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Industry News: Apple loses, Fall-out from Rowling’s secret book, potential trouble for Miami-Dade libraries

July 20, 2013

Apple Loses e-Book Price Fixing Case

Judge Denise Cote has ruled against Apple in the price fixing case in which five of the Big Six publishers were charged with colluding with Apple to force the agency pricing model for e-books. Cote ruled that Apple encouraged the publishers to “work together to eliminate retail price competition and raise e-book prices.” The ruling means that Apple is liable for damages in the lawsuit brought by the Department of Justice. Judge Cote rejected all three of Apple’s main arguments against the suit, indicating that although Amazon may have engaged in predatory business practices, that did not justify collusion. Even Steve Jobs own words were used by Cote in the ruling. Judge Cote will now move forward with the process to determine awards for the lawsuit, as well as state and consumer suits. Apple is expected to appeal.

What this means to you: If you bought e-books you may get a small settlement from this ruling. But the ruling does not necessarily mean that the price of e-books will necessarily drop. Amazon can determine whether it wishes to sell e-books at a loss, but that’s been the case since publishers settled over the past several months, and e-book prices haven’t dropped to previous levels. Overall, this case means that Amazon’s primacy is cemented. But Amazon could face a suit of its own based on some of its practices, as well.

Rowling’s Secret Book Cause for Concern for Authors?

According to one analysis, the sudden success of JK Rowling’s pseudonymously published mystery The Cuckoo’s Calling is just cause for depression for authors. The reasoning goes that only 1500 copies of the book were sold (since April) when the author was thought to be former British military special investigator–in spite of positive reviews. Sales increased by a robust 500,000 percent on Amazon since Rowling was revealed as the author. As noted here yesterday by the pseudonymously named Frank Barone, Rowling’s work was even rejected by a few publishers who didn’t know who Galbreath really was. This is supposed to be depressing because a great book doesn’t necessarily generate publication or sales.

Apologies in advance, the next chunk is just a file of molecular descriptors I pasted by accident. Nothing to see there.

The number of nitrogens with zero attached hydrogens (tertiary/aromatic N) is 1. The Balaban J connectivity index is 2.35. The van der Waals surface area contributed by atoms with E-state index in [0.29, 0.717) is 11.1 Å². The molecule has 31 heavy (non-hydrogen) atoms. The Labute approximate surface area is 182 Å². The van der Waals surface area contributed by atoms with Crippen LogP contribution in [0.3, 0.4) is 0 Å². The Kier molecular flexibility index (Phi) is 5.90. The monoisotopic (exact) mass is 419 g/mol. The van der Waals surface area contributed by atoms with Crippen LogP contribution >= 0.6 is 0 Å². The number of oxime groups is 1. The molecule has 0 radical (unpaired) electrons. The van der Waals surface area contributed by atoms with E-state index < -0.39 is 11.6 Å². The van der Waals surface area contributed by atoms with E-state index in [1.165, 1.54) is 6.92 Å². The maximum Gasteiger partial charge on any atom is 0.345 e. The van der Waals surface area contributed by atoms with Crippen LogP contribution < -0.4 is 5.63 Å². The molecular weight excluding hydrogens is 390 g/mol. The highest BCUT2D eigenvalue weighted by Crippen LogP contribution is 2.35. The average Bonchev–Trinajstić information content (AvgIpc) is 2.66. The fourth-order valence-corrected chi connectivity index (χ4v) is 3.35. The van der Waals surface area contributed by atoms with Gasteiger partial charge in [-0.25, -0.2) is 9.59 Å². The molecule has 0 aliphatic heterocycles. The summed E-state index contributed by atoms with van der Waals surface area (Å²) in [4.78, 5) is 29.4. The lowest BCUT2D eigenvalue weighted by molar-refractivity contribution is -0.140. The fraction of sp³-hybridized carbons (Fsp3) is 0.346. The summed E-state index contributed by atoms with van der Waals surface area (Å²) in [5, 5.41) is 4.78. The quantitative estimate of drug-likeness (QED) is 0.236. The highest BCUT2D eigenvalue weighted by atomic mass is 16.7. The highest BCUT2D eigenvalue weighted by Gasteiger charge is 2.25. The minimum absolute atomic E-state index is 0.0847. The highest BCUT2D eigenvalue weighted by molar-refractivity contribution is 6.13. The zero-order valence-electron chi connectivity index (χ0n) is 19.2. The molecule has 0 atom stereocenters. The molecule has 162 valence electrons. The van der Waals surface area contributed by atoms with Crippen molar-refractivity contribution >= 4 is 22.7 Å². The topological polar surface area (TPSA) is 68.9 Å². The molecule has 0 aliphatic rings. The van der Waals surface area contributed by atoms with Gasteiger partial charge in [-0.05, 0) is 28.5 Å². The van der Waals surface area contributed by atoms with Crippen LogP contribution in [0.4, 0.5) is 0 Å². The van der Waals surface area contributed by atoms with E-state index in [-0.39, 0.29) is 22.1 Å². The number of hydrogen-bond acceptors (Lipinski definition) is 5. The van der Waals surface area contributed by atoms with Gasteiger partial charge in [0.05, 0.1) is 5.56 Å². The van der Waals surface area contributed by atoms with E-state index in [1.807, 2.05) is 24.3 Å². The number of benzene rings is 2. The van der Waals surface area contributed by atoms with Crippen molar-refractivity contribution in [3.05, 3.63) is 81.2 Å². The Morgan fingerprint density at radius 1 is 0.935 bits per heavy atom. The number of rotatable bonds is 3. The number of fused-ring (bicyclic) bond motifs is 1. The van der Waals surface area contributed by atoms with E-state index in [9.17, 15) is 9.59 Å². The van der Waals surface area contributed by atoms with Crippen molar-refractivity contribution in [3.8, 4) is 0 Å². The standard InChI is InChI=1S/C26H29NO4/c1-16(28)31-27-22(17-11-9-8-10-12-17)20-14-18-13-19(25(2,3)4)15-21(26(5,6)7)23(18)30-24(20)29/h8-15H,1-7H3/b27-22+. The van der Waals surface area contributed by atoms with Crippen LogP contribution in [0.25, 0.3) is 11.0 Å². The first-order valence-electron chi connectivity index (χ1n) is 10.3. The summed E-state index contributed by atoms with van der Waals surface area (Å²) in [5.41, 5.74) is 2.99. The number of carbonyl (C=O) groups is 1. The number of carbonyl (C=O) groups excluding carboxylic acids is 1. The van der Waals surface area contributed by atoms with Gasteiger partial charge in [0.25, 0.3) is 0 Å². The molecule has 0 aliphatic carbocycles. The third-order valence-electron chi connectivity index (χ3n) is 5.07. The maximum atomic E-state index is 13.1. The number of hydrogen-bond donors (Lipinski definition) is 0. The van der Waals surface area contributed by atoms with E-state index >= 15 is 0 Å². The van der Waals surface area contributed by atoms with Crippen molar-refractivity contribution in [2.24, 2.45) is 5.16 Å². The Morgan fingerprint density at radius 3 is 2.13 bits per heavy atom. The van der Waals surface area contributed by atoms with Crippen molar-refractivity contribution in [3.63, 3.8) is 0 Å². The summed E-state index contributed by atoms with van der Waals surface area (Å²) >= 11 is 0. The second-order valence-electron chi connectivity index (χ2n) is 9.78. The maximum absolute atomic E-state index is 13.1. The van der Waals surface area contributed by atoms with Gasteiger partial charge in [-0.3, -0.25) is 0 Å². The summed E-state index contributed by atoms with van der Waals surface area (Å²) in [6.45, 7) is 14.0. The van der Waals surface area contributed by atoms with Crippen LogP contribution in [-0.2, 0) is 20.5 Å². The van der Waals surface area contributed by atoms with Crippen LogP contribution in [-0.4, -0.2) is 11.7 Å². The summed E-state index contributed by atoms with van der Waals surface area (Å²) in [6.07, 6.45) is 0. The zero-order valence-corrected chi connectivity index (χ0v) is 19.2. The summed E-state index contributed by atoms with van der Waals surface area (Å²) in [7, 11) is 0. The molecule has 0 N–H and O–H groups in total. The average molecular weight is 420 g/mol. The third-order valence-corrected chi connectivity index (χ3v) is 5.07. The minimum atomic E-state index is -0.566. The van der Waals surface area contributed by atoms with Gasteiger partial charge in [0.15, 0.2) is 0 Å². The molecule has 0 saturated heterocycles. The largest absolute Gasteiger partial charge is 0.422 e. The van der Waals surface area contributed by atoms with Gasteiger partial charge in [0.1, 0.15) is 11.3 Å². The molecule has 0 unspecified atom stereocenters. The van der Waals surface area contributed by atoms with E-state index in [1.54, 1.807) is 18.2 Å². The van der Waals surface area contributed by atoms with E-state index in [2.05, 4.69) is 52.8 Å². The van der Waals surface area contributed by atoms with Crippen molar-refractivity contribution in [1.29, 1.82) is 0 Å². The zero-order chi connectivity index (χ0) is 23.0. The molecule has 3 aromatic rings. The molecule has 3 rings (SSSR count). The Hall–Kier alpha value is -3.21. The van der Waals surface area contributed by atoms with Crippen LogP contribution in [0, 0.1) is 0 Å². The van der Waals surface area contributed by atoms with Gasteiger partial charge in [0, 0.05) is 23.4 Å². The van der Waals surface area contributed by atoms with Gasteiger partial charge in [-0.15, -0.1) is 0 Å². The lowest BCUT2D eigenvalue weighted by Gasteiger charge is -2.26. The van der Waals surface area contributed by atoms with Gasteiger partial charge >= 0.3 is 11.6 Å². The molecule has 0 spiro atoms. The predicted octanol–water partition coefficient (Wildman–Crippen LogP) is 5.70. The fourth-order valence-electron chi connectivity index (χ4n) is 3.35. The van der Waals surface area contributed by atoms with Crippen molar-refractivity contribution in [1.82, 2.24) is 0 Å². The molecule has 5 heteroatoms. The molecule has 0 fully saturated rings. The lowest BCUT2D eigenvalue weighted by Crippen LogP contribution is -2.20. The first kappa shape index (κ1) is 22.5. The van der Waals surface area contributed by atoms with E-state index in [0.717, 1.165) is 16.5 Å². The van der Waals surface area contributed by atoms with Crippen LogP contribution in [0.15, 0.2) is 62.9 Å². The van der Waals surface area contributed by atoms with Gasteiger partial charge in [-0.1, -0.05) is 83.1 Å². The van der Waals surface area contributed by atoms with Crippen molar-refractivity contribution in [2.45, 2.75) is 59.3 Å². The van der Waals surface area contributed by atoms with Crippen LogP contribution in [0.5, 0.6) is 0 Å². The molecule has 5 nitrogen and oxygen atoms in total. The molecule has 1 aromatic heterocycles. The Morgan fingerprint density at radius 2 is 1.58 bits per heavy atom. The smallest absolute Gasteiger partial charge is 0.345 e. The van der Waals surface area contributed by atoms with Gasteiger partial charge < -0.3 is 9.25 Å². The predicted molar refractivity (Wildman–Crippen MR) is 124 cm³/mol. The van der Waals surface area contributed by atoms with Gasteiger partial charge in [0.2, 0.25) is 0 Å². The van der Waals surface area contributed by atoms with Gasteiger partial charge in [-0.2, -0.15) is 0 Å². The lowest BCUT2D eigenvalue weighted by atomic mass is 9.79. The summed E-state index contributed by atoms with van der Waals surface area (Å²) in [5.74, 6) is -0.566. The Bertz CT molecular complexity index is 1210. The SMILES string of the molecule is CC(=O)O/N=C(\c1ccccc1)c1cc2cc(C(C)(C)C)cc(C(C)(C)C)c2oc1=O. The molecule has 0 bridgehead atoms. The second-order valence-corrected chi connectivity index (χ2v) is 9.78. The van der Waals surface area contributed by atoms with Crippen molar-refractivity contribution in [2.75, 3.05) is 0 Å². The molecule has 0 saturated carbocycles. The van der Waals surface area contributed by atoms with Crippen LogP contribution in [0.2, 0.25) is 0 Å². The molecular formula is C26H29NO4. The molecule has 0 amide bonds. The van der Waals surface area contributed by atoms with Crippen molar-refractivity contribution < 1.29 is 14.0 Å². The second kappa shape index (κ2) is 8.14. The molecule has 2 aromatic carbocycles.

What this means to you: If you’ve been paying attention, absolutely none of this should be a surprise. Publishing is an industry and while Rowling’s name is a license to print money, Robert Galbreath’s name isn’t–or wasn’t. You have to write the best book you can write, find the right agent, publisher, or way to publicize your own work, and hope to catch lightning in a bottle. JK Rowling has already caught it, dozens of times over. And just because an publisher rejects a book doesn’t mean it’s bad; it could mean that’s not the right book for them. Far from depression, this is all just a confirmation of how the world works.

Miami-Dade Libraries in Jeopardy

As many as 45% of Miami-Dade County’s public libraries could be shut down after the county commission voted not to raise property taxes this week. According to the Miami Herald, the commission voted 8-4 against the increase. Mayor Carlos Jimenez has said his administration will try to minimize the cuts between now and September, when public hearings on the cuts occur. As many as 22 of the county’s 49 libraries could be shut down.

What this means to you: Libraries are under pressure in general because of limited appetites for tax increases. FWA does not take a position on political issues, but both sides are defensible. Libraries are a vital part of our cultural structure, but with the words “jobless recovery” a regular part of the newscycle, it’s hard to get the tax increases required to maintain current levels of service. In the meantime, libraries may increase previous efforts (like selling books) to increase revenue on their own.


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